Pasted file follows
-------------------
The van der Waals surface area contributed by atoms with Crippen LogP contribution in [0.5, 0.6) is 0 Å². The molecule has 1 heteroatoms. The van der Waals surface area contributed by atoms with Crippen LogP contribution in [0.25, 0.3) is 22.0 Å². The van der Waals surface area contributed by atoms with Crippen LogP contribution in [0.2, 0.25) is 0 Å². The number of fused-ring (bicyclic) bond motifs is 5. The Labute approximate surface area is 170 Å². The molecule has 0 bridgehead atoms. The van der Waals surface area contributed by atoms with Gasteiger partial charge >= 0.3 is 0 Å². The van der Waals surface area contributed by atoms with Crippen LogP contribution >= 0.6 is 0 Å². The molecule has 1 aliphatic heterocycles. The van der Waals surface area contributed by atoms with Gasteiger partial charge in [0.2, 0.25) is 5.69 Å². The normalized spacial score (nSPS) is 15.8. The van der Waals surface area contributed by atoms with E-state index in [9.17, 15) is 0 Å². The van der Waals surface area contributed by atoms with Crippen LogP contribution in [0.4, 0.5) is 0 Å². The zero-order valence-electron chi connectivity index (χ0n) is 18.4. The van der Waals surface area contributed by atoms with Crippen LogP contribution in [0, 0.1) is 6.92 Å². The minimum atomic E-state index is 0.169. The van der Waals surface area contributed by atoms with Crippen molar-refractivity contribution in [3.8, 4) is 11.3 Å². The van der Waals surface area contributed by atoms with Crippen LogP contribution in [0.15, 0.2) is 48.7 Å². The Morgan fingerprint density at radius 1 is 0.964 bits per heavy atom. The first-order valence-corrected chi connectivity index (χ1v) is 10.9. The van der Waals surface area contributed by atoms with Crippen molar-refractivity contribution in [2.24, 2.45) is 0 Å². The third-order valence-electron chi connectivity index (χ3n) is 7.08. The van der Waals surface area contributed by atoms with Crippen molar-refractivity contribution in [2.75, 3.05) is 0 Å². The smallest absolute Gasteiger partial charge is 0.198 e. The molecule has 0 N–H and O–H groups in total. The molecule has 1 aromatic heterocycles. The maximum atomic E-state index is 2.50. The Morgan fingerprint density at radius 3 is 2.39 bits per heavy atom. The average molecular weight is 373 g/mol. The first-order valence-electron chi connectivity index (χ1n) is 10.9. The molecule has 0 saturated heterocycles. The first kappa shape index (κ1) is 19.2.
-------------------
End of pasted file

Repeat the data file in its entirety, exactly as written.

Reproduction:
The van der Waals surface area contributed by atoms with Crippen LogP contribution in [0.5, 0.6) is 0 Å². The molecule has 1 heteroatoms. The van der Waals surface area contributed by atoms with Crippen LogP contribution in [0.25, 0.3) is 22.0 Å². The van der Waals surface area contributed by atoms with Crippen LogP contribution in [0.2, 0.25) is 0 Å². The number of fused-ring (bicyclic) bond motifs is 5. The Labute approximate surface area is 170 Å². The molecule has 0 bridgehead atoms. The van der Waals surface area contributed by atoms with Gasteiger partial charge >= 0.3 is 0 Å². The van der Waals surface area contributed by atoms with Crippen LogP contribution >= 0.6 is 0 Å². The molecule has 1 aliphatic heterocycles. The van der Waals surface area contributed by atoms with Gasteiger partial charge in [0.2, 0.25) is 5.69 Å². The normalized spacial score (nSPS) is 15.8. The van der Waals surface area contributed by atoms with E-state index in [9.17, 15) is 0 Å². The van der Waals surface area contributed by atoms with Crippen LogP contribution in [0.4, 0.5) is 0 Å². The zero-order valence-electron chi connectivity index (χ0n) is 18.4. The van der Waals surface area contributed by atoms with Crippen LogP contribution in [0, 0.1) is 6.92 Å². The minimum atomic E-state index is 0.169. The van der Waals surface area contributed by atoms with Crippen molar-refractivity contribution in [3.8, 4) is 11.3 Å². The van der Waals surface area contributed by atoms with Crippen LogP contribution in [0.15, 0.2) is 48.7 Å². The Morgan fingerprint density at radius 1 is 0.964 bits per heavy atom. The first-order valence-corrected chi connectivity index (χ1v) is 10.9. The van der Waals surface area contributed by atoms with Crippen molar-refractivity contribution in [2.24, 2.45) is 0 Å². The third-order valence-electron chi connectivity index (χ3n) is 7.08. The van der Waals surface area contributed by atoms with Crippen molar-refractivity contribution in [2.75, 3.05) is 0 Å². The smallest absolute Gasteiger partial charge is 0.198 e. The molecule has 0 N–H and O–H groups in total. The molecule has 1 aromatic heterocycles. The maximum atomic E-state index is 2.50. The Morgan fingerprint density at radius 3 is 2.39 bits per heavy atom. The average molecular weight is 373 g/mol. The first-order valence-electron chi connectivity index (χ1n) is 10.9. The molecule has 0 saturated heterocycles. The first kappa shape index (κ1) is 19.2.